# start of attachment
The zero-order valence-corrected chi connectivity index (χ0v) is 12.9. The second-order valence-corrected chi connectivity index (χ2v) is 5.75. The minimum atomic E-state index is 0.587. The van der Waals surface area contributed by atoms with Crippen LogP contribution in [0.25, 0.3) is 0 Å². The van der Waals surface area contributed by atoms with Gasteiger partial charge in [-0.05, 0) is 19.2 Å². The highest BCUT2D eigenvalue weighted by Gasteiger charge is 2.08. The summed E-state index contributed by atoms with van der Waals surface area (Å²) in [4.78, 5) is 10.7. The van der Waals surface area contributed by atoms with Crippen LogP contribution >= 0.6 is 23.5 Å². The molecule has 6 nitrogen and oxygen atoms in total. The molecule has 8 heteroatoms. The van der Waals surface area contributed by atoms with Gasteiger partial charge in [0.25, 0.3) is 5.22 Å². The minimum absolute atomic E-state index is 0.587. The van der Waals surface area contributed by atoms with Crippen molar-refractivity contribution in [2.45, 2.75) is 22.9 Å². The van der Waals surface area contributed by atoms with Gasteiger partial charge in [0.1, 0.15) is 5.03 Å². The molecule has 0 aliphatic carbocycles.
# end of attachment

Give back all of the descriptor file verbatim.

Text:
The zero-order valence-corrected chi connectivity index (χ0v) is 12.9. The second-order valence-corrected chi connectivity index (χ2v) is 5.75. The minimum atomic E-state index is 0.587. The van der Waals surface area contributed by atoms with Crippen LogP contribution in [0.25, 0.3) is 0 Å². The van der Waals surface area contributed by atoms with Gasteiger partial charge in [-0.05, 0) is 19.2 Å². The highest BCUT2D eigenvalue weighted by Gasteiger charge is 2.08. The summed E-state index contributed by atoms with van der Waals surface area (Å²) in [4.78, 5) is 10.7. The van der Waals surface area contributed by atoms with Crippen LogP contribution >= 0.6 is 23.5 Å². The molecule has 6 nitrogen and oxygen atoms in total. The molecule has 8 heteroatoms. The van der Waals surface area contributed by atoms with Gasteiger partial charge in [0.25, 0.3) is 5.22 Å². The minimum absolute atomic E-state index is 0.587. The van der Waals surface area contributed by atoms with Crippen molar-refractivity contribution in [2.45, 2.75) is 22.9 Å². The van der Waals surface area contributed by atoms with Gasteiger partial charge in [0.1, 0.15) is 5.03 Å². The molecule has 0 aliphatic carbocycles.